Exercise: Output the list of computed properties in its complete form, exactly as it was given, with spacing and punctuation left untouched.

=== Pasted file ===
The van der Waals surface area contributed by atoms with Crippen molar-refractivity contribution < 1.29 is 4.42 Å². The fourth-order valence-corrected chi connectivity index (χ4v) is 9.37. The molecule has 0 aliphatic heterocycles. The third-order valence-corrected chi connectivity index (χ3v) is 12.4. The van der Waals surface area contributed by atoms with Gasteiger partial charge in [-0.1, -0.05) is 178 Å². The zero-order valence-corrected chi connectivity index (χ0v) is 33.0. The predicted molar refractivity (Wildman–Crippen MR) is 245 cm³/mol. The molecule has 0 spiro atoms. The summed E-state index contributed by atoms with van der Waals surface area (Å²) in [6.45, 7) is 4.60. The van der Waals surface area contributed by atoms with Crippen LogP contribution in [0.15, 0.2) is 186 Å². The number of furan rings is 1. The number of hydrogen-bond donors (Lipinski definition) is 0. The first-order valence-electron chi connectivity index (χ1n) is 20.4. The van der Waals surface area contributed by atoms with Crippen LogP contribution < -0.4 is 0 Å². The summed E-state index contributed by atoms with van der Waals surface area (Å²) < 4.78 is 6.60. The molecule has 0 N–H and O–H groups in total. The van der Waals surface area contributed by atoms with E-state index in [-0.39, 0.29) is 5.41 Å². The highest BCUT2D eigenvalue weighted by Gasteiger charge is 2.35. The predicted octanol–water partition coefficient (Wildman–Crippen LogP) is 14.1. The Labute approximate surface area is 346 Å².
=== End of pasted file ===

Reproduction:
The van der Waals surface area contributed by atoms with Crippen molar-refractivity contribution < 1.29 is 4.42 Å². The fourth-order valence-corrected chi connectivity index (χ4v) is 9.37. The molecule has 0 aliphatic heterocycles. The third-order valence-corrected chi connectivity index (χ3v) is 12.4. The van der Waals surface area contributed by atoms with Gasteiger partial charge in [-0.1, -0.05) is 178 Å². The zero-order valence-corrected chi connectivity index (χ0v) is 33.0. The predicted molar refractivity (Wildman–Crippen MR) is 245 cm³/mol. The molecule has 0 spiro atoms. The summed E-state index contributed by atoms with van der Waals surface area (Å²) in [6.45, 7) is 4.60. The van der Waals surface area contributed by atoms with Crippen LogP contribution in [0.15, 0.2) is 186 Å². The number of furan rings is 1. The number of hydrogen-bond donors (Lipinski definition) is 0. The first-order valence-electron chi connectivity index (χ1n) is 20.4. The van der Waals surface area contributed by atoms with Crippen LogP contribution < -0.4 is 0 Å². The summed E-state index contributed by atoms with van der Waals surface area (Å²) < 4.78 is 6.60. The molecule has 0 N–H and O–H groups in total. The van der Waals surface area contributed by atoms with E-state index in [-0.39, 0.29) is 5.41 Å². The highest BCUT2D eigenvalue weighted by Gasteiger charge is 2.35. The predicted octanol–water partition coefficient (Wildman–Crippen LogP) is 14.1. The Labute approximate surface area is 346 Å².